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WMRE Puts Student Body on Display

By Arianna Skibell Posted: 12/06/2010
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Courtesy of Charlie Watts
Members of the Drum Circle, along with several other student organizations, posed nude for WMRE’s first-ever naked calendar. Proceeds from calendar sales were donated to a variety of charities.
For the first time in the university’s history, student groups are stripping for charity.

Last week, WMRE, Emory’s radio station, began selling the Naked Calendar, a month by month display of 53 naked Emory students tastefully covered by objects specific to their respective student groups. Each month of the calendar features a different group on campus. The net profit from the calendars sold will go to multiple organizations including Atlanta Community Food Bank, Pakistan Flood Relief, The Ken Ford Foundation and Think Pink.

The idea to create a Naked Calendar came up when WMRE’s executive staff met to discuss possible charitable projects.

“WMRE is one of the largest student groups at Emory, and we don’t do so much charity work. We wanted to change that,” said College senior Geoff Schorkopf, WMRE’s general manager and an editor-at-large for the Wheel.

When the idea for the calendar received positive feedback, it became only a matter of organization. WMRE’s executive staff agreed that this was the most difficult part. They began by making lists of types of organizations they wanted to include: academic, athletic, cultural, political. WMRE members then contacted someone they knew in each organization or group. “It was just easier to ask someone familiar to join (re: get naked),” said College junior Madison Poche, WMRE’s promotions director.

Poche sees WMRE as a great medium for counter culture expression at Emory and a means to bring worthwhile projects to campus life. WMRE feels the calendar is not only a wonderful charity endeavor, but also a way to push the boundaries, shedding a new light on Emory groups, clubs and organizations. It is more likely than not that every Emory student will find someone they recognize in the calendar. And that’s part of the beauty of it.

“This is something you can keep with you for an entire year. It’s something tangible,” Schorkopf said.

But as expected, not everyone asked was willing to strip for the cause. Charlie Watts, the calendar’s photographer and designer of WMRE’s music magazine, Frequency, joked that “a surprisingly high percentage of students aren’t ruling out a career in politics.” But when crunch time came, there were 12 diverse and excited student groups ready to be photographed.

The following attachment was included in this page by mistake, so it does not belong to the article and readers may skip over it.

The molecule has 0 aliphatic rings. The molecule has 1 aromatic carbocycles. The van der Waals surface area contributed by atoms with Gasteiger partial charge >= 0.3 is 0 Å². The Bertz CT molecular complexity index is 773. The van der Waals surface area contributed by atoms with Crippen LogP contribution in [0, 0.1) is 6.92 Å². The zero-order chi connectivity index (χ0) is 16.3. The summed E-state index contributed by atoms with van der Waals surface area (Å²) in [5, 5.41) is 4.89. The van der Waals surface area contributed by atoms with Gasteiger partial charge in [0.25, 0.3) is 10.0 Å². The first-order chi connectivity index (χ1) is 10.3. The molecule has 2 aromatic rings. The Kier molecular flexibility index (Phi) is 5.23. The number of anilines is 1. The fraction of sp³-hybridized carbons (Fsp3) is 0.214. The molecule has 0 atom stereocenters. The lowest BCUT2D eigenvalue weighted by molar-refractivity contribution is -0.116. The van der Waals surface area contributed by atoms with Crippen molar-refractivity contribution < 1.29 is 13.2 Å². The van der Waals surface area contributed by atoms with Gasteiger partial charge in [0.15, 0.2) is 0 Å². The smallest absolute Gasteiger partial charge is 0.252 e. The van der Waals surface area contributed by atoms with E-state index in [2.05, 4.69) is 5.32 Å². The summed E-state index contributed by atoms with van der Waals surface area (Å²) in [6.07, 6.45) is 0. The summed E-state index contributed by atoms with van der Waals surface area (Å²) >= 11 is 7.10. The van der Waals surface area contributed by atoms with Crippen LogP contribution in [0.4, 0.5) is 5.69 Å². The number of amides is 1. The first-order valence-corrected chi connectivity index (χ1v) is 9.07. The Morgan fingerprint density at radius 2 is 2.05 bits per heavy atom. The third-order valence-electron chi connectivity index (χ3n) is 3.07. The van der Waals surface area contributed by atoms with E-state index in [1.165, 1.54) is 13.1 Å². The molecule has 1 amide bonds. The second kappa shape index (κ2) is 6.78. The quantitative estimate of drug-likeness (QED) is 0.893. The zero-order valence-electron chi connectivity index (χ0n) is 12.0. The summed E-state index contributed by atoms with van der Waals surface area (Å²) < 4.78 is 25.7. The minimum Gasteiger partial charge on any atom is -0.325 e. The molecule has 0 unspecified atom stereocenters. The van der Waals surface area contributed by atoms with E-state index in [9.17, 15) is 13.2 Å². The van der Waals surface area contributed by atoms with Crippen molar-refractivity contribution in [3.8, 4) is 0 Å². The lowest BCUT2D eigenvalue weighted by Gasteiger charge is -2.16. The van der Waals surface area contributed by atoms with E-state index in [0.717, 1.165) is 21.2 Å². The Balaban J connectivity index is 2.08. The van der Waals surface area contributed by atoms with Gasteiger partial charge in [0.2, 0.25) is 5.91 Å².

“Meeting the groups was definitely the best part,” Poche said. “For the members gutsy enough to show up, everyone seemed pretty stoked but also a little cautious and curious.”

During the photo shoot, many students found the experience oddly liberating and enjoyable.

“Why aren’t we naked all the time?” said College sophomore Jake Krakovsky, who appears in April’s Rathskellar photograph.

One of the more memorable moments occurred when photographing the drum circle. While shooting in the woods, Watts recalled a moment when someone began playing the bongos a student was using as her prop.

“Through [their] one picture, the calendar gives these groups and the individuals within those groups a means to express themselves in a creative, humorous and liberating way,” Schorkopf said.

WMRE hopes the calendar will create bridges between groups that might not have otherwise been associated. There are dozens of groups on campus that hold a specific place in the culture, but these groups do not necessarily cross paths. In the Naked Calendar, they do. They are seen together, side by side, page by page, as Emory students who all have something in common: their naked expression.

“It’s not like most calendars you’d buy. No one is air brushed or standard model thin. We’re just regular college kids who wanted to get naked for a cause,” Krakovsky said.

— Contact Arianna Skibell.

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